- Public access defibrillators are on average 726 metres from a given postcode
Defibrillators are typically located too far away to save lives, a charity has warned.
For the first time, the exact walking distance from every defibrillator registered in the UK has been mapped with the lifesaving devices an average of 19 minutes away.
Experts said the delays to reaching the machines were costing thousands of lives a year.
Survival rates for a cardiac arrest are 70 per cent if a defibrillator is used within five minutes.
But this drops by 10 per cent for every minute delay after this, meaning people are often reaching the equipment too late.
The nearest defibrillator is an average 19 minutes walking distance – too far away to save lives, a charity has warned
The British Heart Foundation (BHF) analysed data on 78,000 public access defibrillators.
It found they were typically 726 metres away from the centre of any given postcode.
Lead researcher Dr Chris Wilkinson, consultant cardiologist and senior lecturer at Hull York Medical School, said it showed the UK has too few machines.
Presenting the findings at the European Society of Cardiology congress in Amsterdam, he said: ‘Our study has clearly shown that defibrillators are too far away and a few minutes of delay can make the difference between life and death.
‘This is 19 minutes at an average walking pace to retrieve a defibrillator. In the context of a cardiac arrest that is a long time.
‘We need to make sure the average is brought down.’ There are around 200 cardiac arrests a day in the UK, with just an 8 per cent chance of survival.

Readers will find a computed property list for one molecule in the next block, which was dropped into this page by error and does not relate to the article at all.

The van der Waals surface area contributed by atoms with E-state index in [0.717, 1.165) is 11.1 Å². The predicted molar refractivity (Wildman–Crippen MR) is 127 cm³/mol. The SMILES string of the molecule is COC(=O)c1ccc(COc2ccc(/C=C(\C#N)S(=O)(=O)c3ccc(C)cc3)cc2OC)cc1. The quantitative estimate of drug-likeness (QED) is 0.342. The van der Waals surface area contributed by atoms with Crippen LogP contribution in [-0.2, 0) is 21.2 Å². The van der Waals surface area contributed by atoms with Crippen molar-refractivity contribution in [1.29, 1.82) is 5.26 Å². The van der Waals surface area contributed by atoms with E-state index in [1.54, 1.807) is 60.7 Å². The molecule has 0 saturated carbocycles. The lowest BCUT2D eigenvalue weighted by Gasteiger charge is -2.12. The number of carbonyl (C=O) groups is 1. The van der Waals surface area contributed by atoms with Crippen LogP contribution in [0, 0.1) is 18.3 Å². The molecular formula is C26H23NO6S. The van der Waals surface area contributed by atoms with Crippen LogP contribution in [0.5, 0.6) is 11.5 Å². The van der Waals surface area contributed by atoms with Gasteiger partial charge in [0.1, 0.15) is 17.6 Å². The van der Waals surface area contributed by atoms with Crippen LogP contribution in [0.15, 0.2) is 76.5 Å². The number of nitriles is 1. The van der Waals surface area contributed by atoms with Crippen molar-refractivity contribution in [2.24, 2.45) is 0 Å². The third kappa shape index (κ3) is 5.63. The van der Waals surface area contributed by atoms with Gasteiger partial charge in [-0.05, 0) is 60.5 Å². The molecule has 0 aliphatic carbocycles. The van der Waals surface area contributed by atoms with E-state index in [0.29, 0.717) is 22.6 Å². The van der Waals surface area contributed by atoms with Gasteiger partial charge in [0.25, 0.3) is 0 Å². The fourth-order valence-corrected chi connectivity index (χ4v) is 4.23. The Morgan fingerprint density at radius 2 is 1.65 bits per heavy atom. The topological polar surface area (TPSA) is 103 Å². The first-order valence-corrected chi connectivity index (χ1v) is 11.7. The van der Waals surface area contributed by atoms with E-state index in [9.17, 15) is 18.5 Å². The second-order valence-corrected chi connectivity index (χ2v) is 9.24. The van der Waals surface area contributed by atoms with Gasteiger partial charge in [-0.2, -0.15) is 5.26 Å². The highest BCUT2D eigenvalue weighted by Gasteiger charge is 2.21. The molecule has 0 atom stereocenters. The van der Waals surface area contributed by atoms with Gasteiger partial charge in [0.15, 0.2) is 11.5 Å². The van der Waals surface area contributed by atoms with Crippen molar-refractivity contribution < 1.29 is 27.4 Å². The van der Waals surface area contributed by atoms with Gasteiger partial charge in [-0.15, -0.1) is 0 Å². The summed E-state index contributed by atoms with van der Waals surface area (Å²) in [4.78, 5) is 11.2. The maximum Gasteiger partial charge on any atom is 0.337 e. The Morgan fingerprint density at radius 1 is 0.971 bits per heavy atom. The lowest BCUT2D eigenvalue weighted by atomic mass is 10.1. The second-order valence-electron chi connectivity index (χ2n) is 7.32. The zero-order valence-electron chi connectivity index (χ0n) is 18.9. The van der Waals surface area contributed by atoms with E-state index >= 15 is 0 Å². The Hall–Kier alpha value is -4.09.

Some seven in ten occur in the home or a workplace with half witnessed by a bystander.
Yet public access defibrillator use is reported in less than one in ten of out-of-hospital cardiac arrests.
The device provides a short electrical shock to jolt the heart back into its rhythm and can be used by anyone with no training as an audio command tells the user exactly what to do.
Researchers used data from the national defibrillator network and the UK’s 1.7 million postcodes.
There are around 200 cardiac arrests a day in the UK, half of which are witnessed but public access defibrillators are used in less than one out of ten hospital incidents
For the first time researchers had access to data on the location and hours of access of defibrillators in England, Scotland and Wales.
They found that those which were accessible 24/7 were typically more than half a mile away with access reduced in poorer areas.
Co-author Prof Chris Gale, of Leeds University, said: ‘Our research shows that community defibrillators are not an option for many people who suffer cardiac arrest, especially those living in areas of deprivation.
‘This is putting lives at risk. Urgent action is needed to give everyone the same access to these devices, which will prevent unnecessary deaths.’
The maximum distance to an automated external defibrillator (AED) was greatest in Scotland at 30 miles, with England, 11 miles and Wales, 9 miles.
Judy O’Sullivan, health innovation director at the British Heart Foundation, said: ‘Bystander CPR and defibrillation can double the chance of survival from a cardiac arrest, so it is crucial that we address the unequal access to defibrillators in order to improve survival rates.’